If you follow my Twitter feed
, you know that I did a lot
of shopping in Las Vegas over the weekend. You'd be perfectly reasonable in thinking all I did was shop, in fact--and considering my haul (an Eddie Bauer sling bag, a Johnston & Murphy briefcase, a Merkur safety razor from Truefitt & Hill, a pair of Bostonian leather-soled dress shoes, and my big score, a Ted Baker suit), you'd be justified in my thinking. Over the last few years, Las Vegas has turned into a bit of a shopping mecca, attracting not only the best stores in the country, but also stores you simply can't find anywhere else: The Truefitt & Hill shop is one of only two in the US (the other is in Chicago), and the Ted Baker outlet is the only one in all of North America, period.
Las Vegas has morphed quite a bit in many other ways, too, becoming home to some truly world-class dining and some equally terrific entertainment, even if the Cher show wasn't nearly as good as I had hoped. Too many costume changes--17!--created constant breaks in the performance, and the dozen poorly-choreographed Cirque Du Soleil dancers who served as Cher's back-up not only failed to fill the empty spaces, but weren't even on their marks most of the time. I am now convinced that Madonna's rejects must make their living working for the Cirque mafia, which apparently inserts itself into any show that isn't done by the Blue Man Group.
There's life in Las Vegas off the Strip, too, and a short rental car ride away will find it. One of the things we tracked down was the Neon Boneyard
, which works to preserve the old neon signs from now-demolished Vegas hotels. I'd first learned about it after Ford shot the promos for their Interceptor Concept
there, and had been wanting to locate it ever since. My eagle-eyed sister spotted it while we were driving on the far north part of Las Vegas Boulevard, and it was definitely a sight to behold, even from outside the fence. Next time I have time in Vegas, I definitely plan on taking a tour.
Another sight not to be missed is a little farther north still--the Valley of Fire state park, located a mere 20 miles north of the city. One of two excursions we made--the other was to another pair of state parks just west of town--Valley of Fire absolutely lives up to its name, with blood red rocks stained with black that eventually change to yellow, peach and finally a pure white. Braving the 104 degree heat--the car's outside thermometer read 111, but I think it was being a tad over-optimistic--we walked around and took in the literally hundreds of petroglpyhs scattered nearly everywhere. Photographs can't do it justice, in terms of width or height; the scope of this blasted paradise on the edge of the Mojave is truly unimaginable.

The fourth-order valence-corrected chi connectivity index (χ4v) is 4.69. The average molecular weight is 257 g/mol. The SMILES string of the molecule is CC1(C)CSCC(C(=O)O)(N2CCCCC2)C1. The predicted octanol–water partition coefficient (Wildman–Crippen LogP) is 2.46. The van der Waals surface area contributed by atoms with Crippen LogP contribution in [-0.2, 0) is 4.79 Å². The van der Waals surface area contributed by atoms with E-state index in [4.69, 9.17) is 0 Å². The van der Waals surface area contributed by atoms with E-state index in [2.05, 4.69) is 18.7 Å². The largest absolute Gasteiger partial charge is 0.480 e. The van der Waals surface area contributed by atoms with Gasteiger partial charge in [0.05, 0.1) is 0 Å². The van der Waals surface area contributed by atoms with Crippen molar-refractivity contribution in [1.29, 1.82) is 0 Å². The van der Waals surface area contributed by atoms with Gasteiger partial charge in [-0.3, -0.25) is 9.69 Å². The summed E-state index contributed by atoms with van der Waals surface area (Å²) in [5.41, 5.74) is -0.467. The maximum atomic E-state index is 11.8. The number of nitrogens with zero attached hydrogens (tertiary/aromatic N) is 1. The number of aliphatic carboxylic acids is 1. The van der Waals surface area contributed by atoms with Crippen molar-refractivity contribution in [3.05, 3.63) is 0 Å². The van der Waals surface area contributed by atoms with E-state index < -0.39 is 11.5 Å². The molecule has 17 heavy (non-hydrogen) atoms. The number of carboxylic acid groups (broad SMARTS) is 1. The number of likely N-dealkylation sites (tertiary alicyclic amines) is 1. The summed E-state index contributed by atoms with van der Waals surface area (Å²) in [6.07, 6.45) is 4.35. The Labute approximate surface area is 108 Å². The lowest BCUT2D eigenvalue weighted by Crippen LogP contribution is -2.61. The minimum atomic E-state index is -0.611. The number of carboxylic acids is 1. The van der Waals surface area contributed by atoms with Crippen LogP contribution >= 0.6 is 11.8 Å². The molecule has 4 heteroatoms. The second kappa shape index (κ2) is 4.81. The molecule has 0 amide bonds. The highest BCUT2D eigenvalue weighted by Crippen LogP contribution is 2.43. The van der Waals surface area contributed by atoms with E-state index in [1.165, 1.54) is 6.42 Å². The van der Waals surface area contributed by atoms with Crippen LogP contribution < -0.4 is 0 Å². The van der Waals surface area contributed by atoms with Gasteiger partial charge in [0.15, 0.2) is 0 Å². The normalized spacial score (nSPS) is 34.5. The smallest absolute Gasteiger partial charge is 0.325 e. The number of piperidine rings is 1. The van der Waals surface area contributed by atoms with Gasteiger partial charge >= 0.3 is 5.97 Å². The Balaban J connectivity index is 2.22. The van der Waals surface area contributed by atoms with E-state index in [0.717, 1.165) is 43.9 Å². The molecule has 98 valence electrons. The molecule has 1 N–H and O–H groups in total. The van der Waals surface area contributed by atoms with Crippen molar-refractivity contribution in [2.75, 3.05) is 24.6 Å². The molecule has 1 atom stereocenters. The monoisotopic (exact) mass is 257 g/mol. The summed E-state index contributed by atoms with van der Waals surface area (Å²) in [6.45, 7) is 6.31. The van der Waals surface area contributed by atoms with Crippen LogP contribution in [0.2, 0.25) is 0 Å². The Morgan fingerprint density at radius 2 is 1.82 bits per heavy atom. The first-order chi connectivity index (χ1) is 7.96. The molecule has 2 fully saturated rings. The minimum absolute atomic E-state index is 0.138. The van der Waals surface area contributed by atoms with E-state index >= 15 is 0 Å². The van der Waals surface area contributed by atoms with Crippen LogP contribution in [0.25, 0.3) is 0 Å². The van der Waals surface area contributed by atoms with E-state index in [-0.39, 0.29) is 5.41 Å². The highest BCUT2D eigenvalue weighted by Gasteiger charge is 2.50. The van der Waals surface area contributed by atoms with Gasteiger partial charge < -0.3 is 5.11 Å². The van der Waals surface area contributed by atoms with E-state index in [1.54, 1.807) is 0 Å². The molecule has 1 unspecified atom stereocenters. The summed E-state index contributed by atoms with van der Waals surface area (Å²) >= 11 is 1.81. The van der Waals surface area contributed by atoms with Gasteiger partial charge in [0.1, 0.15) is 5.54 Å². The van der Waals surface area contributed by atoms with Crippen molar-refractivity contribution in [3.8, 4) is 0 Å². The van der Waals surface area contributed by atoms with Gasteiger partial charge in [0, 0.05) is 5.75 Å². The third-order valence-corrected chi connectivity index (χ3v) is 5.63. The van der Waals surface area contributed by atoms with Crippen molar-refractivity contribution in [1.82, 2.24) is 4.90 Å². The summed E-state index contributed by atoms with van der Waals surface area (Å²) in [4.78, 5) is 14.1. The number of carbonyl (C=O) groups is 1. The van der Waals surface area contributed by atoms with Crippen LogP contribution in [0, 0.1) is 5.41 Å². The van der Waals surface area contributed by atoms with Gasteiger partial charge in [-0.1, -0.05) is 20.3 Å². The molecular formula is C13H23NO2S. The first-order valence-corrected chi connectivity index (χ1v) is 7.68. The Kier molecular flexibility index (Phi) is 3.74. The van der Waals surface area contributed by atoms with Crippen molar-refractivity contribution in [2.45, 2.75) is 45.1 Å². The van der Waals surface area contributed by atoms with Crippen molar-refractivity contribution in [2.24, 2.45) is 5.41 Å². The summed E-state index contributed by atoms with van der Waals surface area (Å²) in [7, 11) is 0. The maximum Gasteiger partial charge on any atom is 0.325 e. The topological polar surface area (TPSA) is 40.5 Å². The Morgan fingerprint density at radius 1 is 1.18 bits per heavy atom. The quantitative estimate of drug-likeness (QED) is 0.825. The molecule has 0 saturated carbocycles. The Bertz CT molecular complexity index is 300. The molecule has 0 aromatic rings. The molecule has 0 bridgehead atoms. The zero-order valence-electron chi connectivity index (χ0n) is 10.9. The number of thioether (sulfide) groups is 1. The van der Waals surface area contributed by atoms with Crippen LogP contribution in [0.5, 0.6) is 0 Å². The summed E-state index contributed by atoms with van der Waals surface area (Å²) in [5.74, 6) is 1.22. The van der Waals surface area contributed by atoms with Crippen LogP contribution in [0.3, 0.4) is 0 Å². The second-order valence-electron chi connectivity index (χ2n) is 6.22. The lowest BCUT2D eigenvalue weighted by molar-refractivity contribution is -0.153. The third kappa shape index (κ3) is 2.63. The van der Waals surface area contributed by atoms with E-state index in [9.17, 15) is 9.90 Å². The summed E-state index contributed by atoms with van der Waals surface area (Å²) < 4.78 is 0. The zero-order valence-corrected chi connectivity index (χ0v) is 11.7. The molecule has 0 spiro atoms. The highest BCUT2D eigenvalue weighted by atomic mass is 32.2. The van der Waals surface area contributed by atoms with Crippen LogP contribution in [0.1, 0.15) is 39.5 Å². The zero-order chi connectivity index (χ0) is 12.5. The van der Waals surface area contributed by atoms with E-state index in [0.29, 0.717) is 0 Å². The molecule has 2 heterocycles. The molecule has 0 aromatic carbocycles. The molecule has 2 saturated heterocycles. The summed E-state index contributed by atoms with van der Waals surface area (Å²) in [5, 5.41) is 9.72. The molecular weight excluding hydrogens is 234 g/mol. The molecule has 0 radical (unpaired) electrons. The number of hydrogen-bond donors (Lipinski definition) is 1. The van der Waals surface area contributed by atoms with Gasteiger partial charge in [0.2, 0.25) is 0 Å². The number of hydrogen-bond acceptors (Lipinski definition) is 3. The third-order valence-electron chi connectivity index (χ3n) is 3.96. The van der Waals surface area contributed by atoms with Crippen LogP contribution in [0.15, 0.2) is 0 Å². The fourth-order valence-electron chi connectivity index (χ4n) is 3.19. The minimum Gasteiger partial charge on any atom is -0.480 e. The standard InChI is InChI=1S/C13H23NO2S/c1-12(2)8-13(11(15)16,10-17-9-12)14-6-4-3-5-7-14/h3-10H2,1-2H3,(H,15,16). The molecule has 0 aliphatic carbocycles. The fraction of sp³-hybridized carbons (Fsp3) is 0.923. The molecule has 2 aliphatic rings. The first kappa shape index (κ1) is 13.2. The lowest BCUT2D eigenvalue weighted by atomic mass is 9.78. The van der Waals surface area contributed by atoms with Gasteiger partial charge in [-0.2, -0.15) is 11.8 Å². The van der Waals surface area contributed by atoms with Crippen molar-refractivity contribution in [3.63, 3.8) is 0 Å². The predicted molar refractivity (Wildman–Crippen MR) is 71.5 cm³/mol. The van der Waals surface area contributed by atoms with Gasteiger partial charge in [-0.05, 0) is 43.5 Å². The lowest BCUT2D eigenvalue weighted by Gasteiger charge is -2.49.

Speaking of photographs, I took about 300 on the trip, but uploaded less than half that. Being as I was using the cheap Sony digital instamatic I bought from veetor —
, I was unable to really do much with night shots, which is why what's left after extensive deletion has such a fuzzy feel. As for the rest, those were lost when the extra memory card I bought at the Sony Style store in Caeser's turned out to be defective, something I only learned well after I got back to Atlanta. I'm quite annoyed, because it ruined some really great shots, and now I'm definitely going to have to go back there to take them all over again.